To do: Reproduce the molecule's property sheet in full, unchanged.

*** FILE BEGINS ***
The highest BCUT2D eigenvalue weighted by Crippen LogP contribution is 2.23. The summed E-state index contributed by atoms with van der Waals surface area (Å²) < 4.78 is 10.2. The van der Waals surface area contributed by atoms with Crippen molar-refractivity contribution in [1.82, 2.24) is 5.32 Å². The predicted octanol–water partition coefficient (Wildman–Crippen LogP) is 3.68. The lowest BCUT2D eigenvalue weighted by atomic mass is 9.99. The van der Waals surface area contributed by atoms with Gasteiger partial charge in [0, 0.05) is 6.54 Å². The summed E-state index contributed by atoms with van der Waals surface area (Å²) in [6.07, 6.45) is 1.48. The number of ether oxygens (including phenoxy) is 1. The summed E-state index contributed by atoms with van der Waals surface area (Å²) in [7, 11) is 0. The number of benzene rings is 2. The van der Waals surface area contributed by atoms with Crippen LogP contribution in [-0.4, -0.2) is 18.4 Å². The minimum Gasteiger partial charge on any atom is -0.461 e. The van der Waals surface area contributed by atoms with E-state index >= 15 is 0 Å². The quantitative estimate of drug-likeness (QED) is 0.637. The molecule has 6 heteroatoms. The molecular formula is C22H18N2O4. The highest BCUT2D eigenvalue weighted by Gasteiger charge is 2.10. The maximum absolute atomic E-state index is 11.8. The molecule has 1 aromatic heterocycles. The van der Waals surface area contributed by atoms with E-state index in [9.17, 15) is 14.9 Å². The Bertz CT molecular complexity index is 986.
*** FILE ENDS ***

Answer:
The highest BCUT2D eigenvalue weighted by Crippen LogP contribution is 2.23. The summed E-state index contributed by atoms with van der Waals surface area (Å²) < 4.78 is 10.2. The van der Waals surface area contributed by atoms with Crippen molar-refractivity contribution in [1.82, 2.24) is 5.32 Å². The predicted octanol–water partition coefficient (Wildman–Crippen LogP) is 3.68. The lowest BCUT2D eigenvalue weighted by atomic mass is 9.99. The van der Waals surface area contributed by atoms with Gasteiger partial charge in [0, 0.05) is 6.54 Å². The summed E-state index contributed by atoms with van der Waals surface area (Å²) in [6.07, 6.45) is 1.48. The number of ether oxygens (including phenoxy) is 1. The summed E-state index contributed by atoms with van der Waals surface area (Å²) in [7, 11) is 0. The number of benzene rings is 2. The van der Waals surface area contributed by atoms with Crippen LogP contribution in [-0.4, -0.2) is 18.4 Å². The minimum Gasteiger partial charge on any atom is -0.461 e. The van der Waals surface area contributed by atoms with E-state index >= 15 is 0 Å². The quantitative estimate of drug-likeness (QED) is 0.637. The molecule has 6 heteroatoms. The molecular formula is C22H18N2O4. The highest BCUT2D eigenvalue weighted by Gasteiger charge is 2.10. The maximum absolute atomic E-state index is 11.8. The molecule has 1 aromatic heterocycles. The van der Waals surface area contributed by atoms with E-state index in [9.17, 15) is 14.9 Å². The Bertz CT molecular complexity index is 986.